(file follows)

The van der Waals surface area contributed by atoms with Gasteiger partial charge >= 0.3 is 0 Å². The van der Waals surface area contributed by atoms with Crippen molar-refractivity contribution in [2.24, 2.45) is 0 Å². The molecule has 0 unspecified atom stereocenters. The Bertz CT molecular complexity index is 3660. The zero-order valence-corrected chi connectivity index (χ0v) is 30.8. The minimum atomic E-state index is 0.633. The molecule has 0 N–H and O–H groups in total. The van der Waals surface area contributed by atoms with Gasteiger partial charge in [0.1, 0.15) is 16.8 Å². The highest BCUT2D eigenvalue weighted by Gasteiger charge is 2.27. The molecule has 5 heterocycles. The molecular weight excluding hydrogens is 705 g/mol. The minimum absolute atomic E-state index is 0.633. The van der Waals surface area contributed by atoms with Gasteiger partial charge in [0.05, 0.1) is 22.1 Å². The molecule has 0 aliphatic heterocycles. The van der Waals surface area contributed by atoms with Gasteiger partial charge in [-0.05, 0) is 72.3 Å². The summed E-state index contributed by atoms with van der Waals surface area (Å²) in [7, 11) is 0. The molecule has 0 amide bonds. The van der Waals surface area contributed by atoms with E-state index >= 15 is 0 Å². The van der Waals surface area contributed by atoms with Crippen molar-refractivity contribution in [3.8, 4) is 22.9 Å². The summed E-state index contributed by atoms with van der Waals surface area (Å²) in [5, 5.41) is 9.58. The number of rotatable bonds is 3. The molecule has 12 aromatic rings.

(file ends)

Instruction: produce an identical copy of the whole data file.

The van der Waals surface area contributed by atoms with Gasteiger partial charge >= 0.3 is 0 Å². The van der Waals surface area contributed by atoms with Crippen molar-refractivity contribution in [2.24, 2.45) is 0 Å². The molecule has 0 unspecified atom stereocenters. The Bertz CT molecular complexity index is 3660. The zero-order valence-corrected chi connectivity index (χ0v) is 30.8. The minimum atomic E-state index is 0.633. The molecule has 0 N–H and O–H groups in total. The van der Waals surface area contributed by atoms with Gasteiger partial charge in [0.1, 0.15) is 16.8 Å². The highest BCUT2D eigenvalue weighted by Gasteiger charge is 2.27. The molecule has 5 heterocycles. The molecular weight excluding hydrogens is 705 g/mol. The minimum absolute atomic E-state index is 0.633. The van der Waals surface area contributed by atoms with Gasteiger partial charge in [0.05, 0.1) is 22.1 Å². The molecule has 0 aliphatic heterocycles. The van der Waals surface area contributed by atoms with Gasteiger partial charge in [-0.05, 0) is 72.3 Å². The summed E-state index contributed by atoms with van der Waals surface area (Å²) in [7, 11) is 0. The molecule has 0 amide bonds. The van der Waals surface area contributed by atoms with E-state index >= 15 is 0 Å². The van der Waals surface area contributed by atoms with Crippen molar-refractivity contribution in [3.8, 4) is 22.9 Å². The summed E-state index contributed by atoms with van der Waals surface area (Å²) in [5, 5.41) is 9.58. The number of rotatable bonds is 3. The molecule has 12 aromatic rings.